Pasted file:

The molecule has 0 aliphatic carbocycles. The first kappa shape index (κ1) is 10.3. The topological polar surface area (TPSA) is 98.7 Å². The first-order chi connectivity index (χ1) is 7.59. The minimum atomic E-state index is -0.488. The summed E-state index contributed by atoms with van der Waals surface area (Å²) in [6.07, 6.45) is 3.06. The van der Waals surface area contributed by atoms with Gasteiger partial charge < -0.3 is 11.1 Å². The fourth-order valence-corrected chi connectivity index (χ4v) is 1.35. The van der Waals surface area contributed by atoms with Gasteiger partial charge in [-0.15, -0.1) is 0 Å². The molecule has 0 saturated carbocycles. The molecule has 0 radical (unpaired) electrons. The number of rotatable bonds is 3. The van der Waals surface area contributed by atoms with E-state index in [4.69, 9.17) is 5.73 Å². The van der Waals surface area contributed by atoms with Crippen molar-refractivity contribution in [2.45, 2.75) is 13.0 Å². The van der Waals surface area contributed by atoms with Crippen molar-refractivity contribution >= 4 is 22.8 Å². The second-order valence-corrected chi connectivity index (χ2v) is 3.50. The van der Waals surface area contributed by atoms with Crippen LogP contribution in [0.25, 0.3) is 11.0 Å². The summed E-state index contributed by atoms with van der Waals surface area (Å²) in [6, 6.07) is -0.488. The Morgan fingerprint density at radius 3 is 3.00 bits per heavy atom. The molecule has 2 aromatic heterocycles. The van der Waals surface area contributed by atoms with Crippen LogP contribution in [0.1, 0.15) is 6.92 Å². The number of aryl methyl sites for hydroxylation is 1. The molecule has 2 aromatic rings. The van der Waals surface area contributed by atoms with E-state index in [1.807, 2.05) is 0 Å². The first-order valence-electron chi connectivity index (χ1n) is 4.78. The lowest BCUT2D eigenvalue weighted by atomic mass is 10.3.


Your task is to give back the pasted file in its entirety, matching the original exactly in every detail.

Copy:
The molecule has 0 aliphatic carbocycles. The first kappa shape index (κ1) is 10.3. The topological polar surface area (TPSA) is 98.7 Å². The first-order chi connectivity index (χ1) is 7.59. The minimum atomic E-state index is -0.488. The summed E-state index contributed by atoms with van der Waals surface area (Å²) in [6.07, 6.45) is 3.06. The van der Waals surface area contributed by atoms with Gasteiger partial charge < -0.3 is 11.1 Å². The fourth-order valence-corrected chi connectivity index (χ4v) is 1.35. The van der Waals surface area contributed by atoms with Gasteiger partial charge in [-0.15, -0.1) is 0 Å². The molecule has 0 saturated carbocycles. The molecule has 0 radical (unpaired) electrons. The number of rotatable bonds is 3. The van der Waals surface area contributed by atoms with E-state index in [4.69, 9.17) is 5.73 Å². The van der Waals surface area contributed by atoms with Crippen molar-refractivity contribution in [2.45, 2.75) is 13.0 Å². The van der Waals surface area contributed by atoms with Crippen molar-refractivity contribution >= 4 is 22.8 Å². The second-order valence-corrected chi connectivity index (χ2v) is 3.50. The van der Waals surface area contributed by atoms with Crippen LogP contribution in [0.25, 0.3) is 11.0 Å². The summed E-state index contributed by atoms with van der Waals surface area (Å²) in [6, 6.07) is -0.488. The Morgan fingerprint density at radius 3 is 3.00 bits per heavy atom. The molecule has 2 aromatic heterocycles. The van der Waals surface area contributed by atoms with Crippen LogP contribution in [0.1, 0.15) is 6.92 Å². The number of aryl methyl sites for hydroxylation is 1. The molecule has 2 aromatic rings. The van der Waals surface area contributed by atoms with E-state index in [1.807, 2.05) is 0 Å². The first-order valence-electron chi connectivity index (χ1n) is 4.78. The lowest BCUT2D eigenvalue weighted by atomic mass is 10.3.